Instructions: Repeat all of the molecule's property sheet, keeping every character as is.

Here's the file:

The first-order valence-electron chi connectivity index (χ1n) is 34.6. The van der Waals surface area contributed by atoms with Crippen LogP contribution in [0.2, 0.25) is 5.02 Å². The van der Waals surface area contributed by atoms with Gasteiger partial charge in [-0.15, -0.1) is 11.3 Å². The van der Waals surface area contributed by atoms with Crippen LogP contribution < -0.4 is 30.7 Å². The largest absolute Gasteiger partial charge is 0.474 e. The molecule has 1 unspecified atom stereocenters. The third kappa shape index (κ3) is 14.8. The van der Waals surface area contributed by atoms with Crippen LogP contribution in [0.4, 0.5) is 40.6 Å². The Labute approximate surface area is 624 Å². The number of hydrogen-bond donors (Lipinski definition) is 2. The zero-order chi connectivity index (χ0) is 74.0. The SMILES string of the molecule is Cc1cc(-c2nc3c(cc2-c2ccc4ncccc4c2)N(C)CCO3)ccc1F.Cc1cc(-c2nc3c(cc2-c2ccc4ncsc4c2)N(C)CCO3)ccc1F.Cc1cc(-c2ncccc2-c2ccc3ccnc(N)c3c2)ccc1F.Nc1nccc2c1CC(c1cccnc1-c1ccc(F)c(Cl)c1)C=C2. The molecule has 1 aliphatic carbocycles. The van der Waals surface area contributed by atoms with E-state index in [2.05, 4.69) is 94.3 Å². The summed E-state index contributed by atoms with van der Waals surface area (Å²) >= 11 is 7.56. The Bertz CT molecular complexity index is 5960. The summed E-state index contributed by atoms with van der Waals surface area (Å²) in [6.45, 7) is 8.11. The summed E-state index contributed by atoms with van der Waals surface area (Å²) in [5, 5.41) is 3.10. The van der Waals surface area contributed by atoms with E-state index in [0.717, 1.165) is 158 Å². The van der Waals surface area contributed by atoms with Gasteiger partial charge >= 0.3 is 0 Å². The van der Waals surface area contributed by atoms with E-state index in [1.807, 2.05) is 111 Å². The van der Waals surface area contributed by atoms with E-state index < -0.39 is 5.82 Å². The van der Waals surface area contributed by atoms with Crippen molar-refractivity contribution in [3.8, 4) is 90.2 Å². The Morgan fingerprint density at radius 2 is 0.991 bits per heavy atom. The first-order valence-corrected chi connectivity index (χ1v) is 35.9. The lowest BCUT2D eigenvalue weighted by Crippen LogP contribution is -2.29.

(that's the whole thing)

The first-order valence-electron chi connectivity index (χ1n) is 34.6. The van der Waals surface area contributed by atoms with Crippen LogP contribution in [0.2, 0.25) is 5.02 Å². The van der Waals surface area contributed by atoms with Gasteiger partial charge in [-0.15, -0.1) is 11.3 Å². The van der Waals surface area contributed by atoms with Crippen LogP contribution < -0.4 is 30.7 Å². The largest absolute Gasteiger partial charge is 0.474 e. The molecule has 1 unspecified atom stereocenters. The third kappa shape index (κ3) is 14.8. The van der Waals surface area contributed by atoms with Crippen LogP contribution in [0.4, 0.5) is 40.6 Å². The Labute approximate surface area is 624 Å². The number of hydrogen-bond donors (Lipinski definition) is 2. The zero-order chi connectivity index (χ0) is 74.0. The SMILES string of the molecule is Cc1cc(-c2nc3c(cc2-c2ccc4ncccc4c2)N(C)CCO3)ccc1F.Cc1cc(-c2nc3c(cc2-c2ccc4ncsc4c2)N(C)CCO3)ccc1F.Cc1cc(-c2ncccc2-c2ccc3ccnc(N)c3c2)ccc1F.Nc1nccc2c1CC(c1cccnc1-c1ccc(F)c(Cl)c1)C=C2. The molecule has 1 aliphatic carbocycles. The van der Waals surface area contributed by atoms with E-state index in [2.05, 4.69) is 94.3 Å². The summed E-state index contributed by atoms with van der Waals surface area (Å²) >= 11 is 7.56. The Bertz CT molecular complexity index is 5960. The summed E-state index contributed by atoms with van der Waals surface area (Å²) in [6.45, 7) is 8.11. The summed E-state index contributed by atoms with van der Waals surface area (Å²) in [5, 5.41) is 3.10. The van der Waals surface area contributed by atoms with E-state index in [0.717, 1.165) is 158 Å². The van der Waals surface area contributed by atoms with Gasteiger partial charge >= 0.3 is 0 Å². The van der Waals surface area contributed by atoms with E-state index in [1.807, 2.05) is 111 Å². The van der Waals surface area contributed by atoms with E-state index < -0.39 is 5.82 Å². The van der Waals surface area contributed by atoms with Crippen molar-refractivity contribution in [3.8, 4) is 90.2 Å². The Morgan fingerprint density at radius 2 is 0.991 bits per heavy atom. The first-order valence-corrected chi connectivity index (χ1v) is 35.9. The lowest BCUT2D eigenvalue weighted by Crippen LogP contribution is -2.29.